Generally docile and harmless, honey bees crawl or fly around humans with little risk of stings. Like any creature, honey bees don’t like to be squeezed, so their natural instinct is to protect themselves by stinging. Unlike yellow jackets, a honey bee can only sting once, so whether it is protecting the hive or itself, the honey bee dies after it stings. Our children have been around bees since they were born, and they’ve only been stung a few times, which is remarkable considering how many bees are in our yard. Only if they accidentally step on or squeeze one in their hand do they actually get stung.
Honey bees protect themselves by stinging, but are generally docile insects.
You Can Help by Giving Bees a Reliable Source of Water in Your Yard
We love to watch the bee workers around the yard and most of our neighbors say the same. In our yard we’ve installed bee fountains, which are a consistent source of water. They land on the shelves of succulents and water slowly drips through the various levels of the fountain. The bees have a safe place to land and gather water for the hive. The water is used to help cool the hive down and is mixed with pollen and nectar to create the bee bread, which is food for the developing larvae. We’re just starting to gather momentum on selling DIY kits for building the solar powered bee fountains, which are truly wonderful. At a minimum, consider putting out water for bees in your area during the hot and dry summer months. A 5-gallon bucket with wine corks in it is a low-budget way to help the bees out. It usually takes 3 days to 5 weeks for them to find a new source of water, so “bee” patient.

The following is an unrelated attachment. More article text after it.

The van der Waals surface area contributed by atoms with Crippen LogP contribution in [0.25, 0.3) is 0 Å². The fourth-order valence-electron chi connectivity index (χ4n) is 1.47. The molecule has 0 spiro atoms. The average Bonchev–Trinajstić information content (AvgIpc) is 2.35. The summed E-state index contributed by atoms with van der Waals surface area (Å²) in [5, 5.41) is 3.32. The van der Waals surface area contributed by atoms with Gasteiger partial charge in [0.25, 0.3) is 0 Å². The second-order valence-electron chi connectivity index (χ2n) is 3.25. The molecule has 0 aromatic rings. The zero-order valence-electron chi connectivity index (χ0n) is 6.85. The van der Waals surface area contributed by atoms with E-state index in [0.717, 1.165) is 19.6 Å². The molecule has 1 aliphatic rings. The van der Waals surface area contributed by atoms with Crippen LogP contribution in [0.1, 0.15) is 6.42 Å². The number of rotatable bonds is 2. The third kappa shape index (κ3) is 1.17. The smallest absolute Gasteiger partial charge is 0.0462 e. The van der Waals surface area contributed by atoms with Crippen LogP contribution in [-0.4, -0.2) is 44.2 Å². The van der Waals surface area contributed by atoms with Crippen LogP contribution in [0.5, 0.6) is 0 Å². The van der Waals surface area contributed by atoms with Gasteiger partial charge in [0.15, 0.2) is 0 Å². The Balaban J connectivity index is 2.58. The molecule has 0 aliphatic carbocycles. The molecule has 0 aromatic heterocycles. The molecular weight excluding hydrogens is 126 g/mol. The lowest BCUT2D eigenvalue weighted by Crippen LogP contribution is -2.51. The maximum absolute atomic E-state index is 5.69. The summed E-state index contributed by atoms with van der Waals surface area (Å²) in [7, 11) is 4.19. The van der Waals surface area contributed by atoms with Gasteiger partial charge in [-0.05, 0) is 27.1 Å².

Plant a Bee Friendly Garden
Since honey bees are a major contributor to the pollination of our local fruits, vegetables and flowers, our neighbors plant flowers that are bee friendly. Bee friendly gardens are those that have native flowers, flowers that have single rows of petals, and that bloom year round. Availability of consistent blooming flowers that are full of nectar make happy homes for these incredible creatures.
Responsible Beekeeping is a Serious Hobby
Beekeeping is a wonderful hobby and more and more people are joining the ranks as beekeepers every year. If you are thinking about keeping bees there are a few considerations to keep in mind in order to be a responsible beekeeper.
- Unlike other livestock bees range far from home (up to 3 miles away). It is important to manage the health of your bees so that your colony doesn’t become a vector transmitting pests and diseases to other colonies in the area.
- Equally important, especially in a neighborhood, is the need for swarm control. While this is the natural way for bees to increase the population, your neighbor might not enjoy have a colony of honey bees living in the attic or siding of their house.
- Essentially, it is important to realize that bees, like any other livestock not native to the area, need to be managed for their benefit as well as that of the beekeeper.
If you are interested in keeping bees, we strongly recommend you read a book or two at a minimum such as First Lessons in Beekeeping and Beekeeping for Dummies and, if possible, take a course from an experienced beekeeper. You may be able to find classes through a Community Ed Program or a honey vendor at your farmer’s market. There are also many local beekeeping associations that you can join where you will get a lot of important local information as well as make excellent contacts.
To build a bee fountain, or sign up for one of our getting started classes in Bellingham, visit our website at www.beethirsty.com.
For more information on planting bee-friendly gardens, visit the Honeybee Conservancy.
Bee Culture Magazine is also a great resource for learning more about this fascinating hobby.